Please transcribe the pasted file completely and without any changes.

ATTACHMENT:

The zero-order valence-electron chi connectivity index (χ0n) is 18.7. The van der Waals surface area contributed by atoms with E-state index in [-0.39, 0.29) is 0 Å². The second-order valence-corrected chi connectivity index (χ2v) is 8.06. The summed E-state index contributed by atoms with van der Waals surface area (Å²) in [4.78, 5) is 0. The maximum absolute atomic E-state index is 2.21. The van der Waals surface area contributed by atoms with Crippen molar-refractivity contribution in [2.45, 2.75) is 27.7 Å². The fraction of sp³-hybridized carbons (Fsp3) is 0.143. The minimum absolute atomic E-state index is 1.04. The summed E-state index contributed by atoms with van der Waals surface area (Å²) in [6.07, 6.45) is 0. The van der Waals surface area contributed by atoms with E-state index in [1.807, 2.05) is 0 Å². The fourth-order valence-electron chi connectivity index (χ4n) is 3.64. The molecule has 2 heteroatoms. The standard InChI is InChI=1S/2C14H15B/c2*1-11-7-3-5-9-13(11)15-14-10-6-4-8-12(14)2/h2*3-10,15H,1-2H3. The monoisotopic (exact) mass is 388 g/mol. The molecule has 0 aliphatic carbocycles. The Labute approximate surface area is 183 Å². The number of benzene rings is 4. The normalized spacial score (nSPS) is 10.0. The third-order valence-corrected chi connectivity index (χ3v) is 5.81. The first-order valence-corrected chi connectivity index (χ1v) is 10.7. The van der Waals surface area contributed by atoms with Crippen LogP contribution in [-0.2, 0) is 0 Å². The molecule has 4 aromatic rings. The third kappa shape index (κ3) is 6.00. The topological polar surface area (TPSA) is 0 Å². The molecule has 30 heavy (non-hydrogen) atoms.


The zero-order valence-electron chi connectivity index (χ0n) is 18.7. The van der Waals surface area contributed by atoms with E-state index in [-0.39, 0.29) is 0 Å². The second-order valence-corrected chi connectivity index (χ2v) is 8.06. The summed E-state index contributed by atoms with van der Waals surface area (Å²) in [4.78, 5) is 0. The maximum absolute atomic E-state index is 2.21. The van der Waals surface area contributed by atoms with Crippen molar-refractivity contribution in [2.45, 2.75) is 27.7 Å². The fraction of sp³-hybridized carbons (Fsp3) is 0.143. The minimum absolute atomic E-state index is 1.04. The summed E-state index contributed by atoms with van der Waals surface area (Å²) in [6.07, 6.45) is 0. The van der Waals surface area contributed by atoms with E-state index in [1.807, 2.05) is 0 Å². The fourth-order valence-electron chi connectivity index (χ4n) is 3.64. The molecule has 2 heteroatoms. The standard InChI is InChI=1S/2C14H15B/c2*1-11-7-3-5-9-13(11)15-14-10-6-4-8-12(14)2/h2*3-10,15H,1-2H3. The monoisotopic (exact) mass is 388 g/mol. The molecule has 0 aliphatic carbocycles. The Labute approximate surface area is 183 Å². The number of benzene rings is 4. The normalized spacial score (nSPS) is 10.0. The third-order valence-corrected chi connectivity index (χ3v) is 5.81. The first-order valence-corrected chi connectivity index (χ1v) is 10.7. The van der Waals surface area contributed by atoms with Crippen LogP contribution in [-0.2, 0) is 0 Å². The molecule has 4 aromatic rings. The third kappa shape index (κ3) is 6.00. The topological polar surface area (TPSA) is 0 Å². The molecule has 30 heavy (non-hydrogen) atoms.